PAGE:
The method, developed by scientists from Saarland University in Germany and colleagues, uses cameras to capture the motion of a test subject and then projects these movements onto a model of the human body.
Tense shoulders, neck strain or a painful wrist are not uncommon among those who spend long periods of time working at a computer.
This sort of problem can also arise when using the newer types of IT devices that have appeared on the market over the last few years, researchers said.
For example, the use of gestures to control games consoles can cause particularly high levels of stress to shoulders or knees.
Touch screens that require users to hold their arm in an extended position for long periods of time can also be problematic - experts refer to this specific type of muscle fatigue as 'gorilla arm'.
To help designers and developers of new IT devices take into account those movements that create unnecessary bodily strain, graduate researcher Myroslav Bachynskyi and his colleagues have developed a tool that enables realistic simulation of user movements.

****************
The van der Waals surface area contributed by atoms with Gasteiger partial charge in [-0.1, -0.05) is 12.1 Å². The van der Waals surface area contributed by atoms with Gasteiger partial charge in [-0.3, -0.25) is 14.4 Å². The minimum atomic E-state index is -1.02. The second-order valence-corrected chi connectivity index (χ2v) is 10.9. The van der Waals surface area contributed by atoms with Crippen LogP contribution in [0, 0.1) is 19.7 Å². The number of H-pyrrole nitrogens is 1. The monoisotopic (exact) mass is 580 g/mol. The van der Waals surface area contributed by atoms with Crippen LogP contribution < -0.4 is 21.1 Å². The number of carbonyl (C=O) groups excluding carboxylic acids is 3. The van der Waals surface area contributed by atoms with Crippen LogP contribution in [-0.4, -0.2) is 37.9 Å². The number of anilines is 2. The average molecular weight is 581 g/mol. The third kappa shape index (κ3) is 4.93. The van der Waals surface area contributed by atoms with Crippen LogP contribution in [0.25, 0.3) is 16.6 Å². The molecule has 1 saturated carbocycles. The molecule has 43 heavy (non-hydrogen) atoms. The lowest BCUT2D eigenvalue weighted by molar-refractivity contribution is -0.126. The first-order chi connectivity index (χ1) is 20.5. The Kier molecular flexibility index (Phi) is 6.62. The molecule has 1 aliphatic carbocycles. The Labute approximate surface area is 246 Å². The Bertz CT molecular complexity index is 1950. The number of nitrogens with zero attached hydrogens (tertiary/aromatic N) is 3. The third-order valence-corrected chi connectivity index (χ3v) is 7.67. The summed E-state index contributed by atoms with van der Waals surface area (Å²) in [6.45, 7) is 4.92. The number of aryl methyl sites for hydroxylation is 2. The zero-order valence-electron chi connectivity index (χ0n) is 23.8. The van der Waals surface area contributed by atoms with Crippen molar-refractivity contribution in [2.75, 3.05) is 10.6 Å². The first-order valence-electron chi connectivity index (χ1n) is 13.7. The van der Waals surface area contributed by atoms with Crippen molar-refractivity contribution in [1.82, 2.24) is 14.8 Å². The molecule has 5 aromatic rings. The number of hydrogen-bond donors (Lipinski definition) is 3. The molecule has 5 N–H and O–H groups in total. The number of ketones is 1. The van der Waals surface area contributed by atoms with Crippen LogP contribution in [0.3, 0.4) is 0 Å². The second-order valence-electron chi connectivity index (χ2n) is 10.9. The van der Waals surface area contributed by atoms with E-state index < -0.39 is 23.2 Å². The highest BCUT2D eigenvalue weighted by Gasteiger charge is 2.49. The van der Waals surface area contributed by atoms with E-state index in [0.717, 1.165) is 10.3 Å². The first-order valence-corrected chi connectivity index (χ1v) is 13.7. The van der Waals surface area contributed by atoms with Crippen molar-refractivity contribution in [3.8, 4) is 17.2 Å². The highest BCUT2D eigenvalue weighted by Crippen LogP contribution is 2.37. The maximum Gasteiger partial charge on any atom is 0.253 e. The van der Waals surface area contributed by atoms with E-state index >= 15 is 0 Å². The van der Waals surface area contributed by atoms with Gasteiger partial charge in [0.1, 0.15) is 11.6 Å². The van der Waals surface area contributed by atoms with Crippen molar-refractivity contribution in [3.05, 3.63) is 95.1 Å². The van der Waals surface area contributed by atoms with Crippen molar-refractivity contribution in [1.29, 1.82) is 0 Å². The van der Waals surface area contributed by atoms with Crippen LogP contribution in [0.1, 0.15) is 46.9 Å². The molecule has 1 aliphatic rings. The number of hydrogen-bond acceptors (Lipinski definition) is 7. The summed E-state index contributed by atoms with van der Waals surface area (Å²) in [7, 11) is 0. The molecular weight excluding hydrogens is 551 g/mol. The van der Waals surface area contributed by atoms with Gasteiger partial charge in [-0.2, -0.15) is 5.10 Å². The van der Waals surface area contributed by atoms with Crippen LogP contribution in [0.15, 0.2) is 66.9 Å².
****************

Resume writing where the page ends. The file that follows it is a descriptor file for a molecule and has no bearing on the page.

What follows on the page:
"Our approach combines three-dimensional motion capture with biomechanical simulation," said Bachynskyi, a doctoral research student at Saarland University.
In optical motion capture a test subject wearing a special suit equipped with small optical markers performs a particular sequence of movements, such as waving his or her arms in order to control a computer game.
The markers on the suit emit light that is recorded by special cameras. "To carry out the simulation, we use software to map these movements onto a model of the human body," said Bachynskyi.
To shed light on the actual biomechanical loads acting on specific body parts, the simulation programme calculates a number of key parameters: the joint angles, the forces acting on the joints at any time during the movement, as well as muscle activation and fatigue.
"The model allows us to see precisely which part of the body is subjected to the greatest loading when a particular movement is performed, and so we can determine whether, say, the upper arm muscles or the elbow are under particular strain," said Bachynskyi.
One of the cases studied by the researchers was how users interacted with a wall-mounted vertical touch screen. They found that movements from left to right and from top to bottom put less stress on the muscles than forward and backward movements.
They concluded that a virtual keyboard is therefore best positioned in the lower central part of the screen.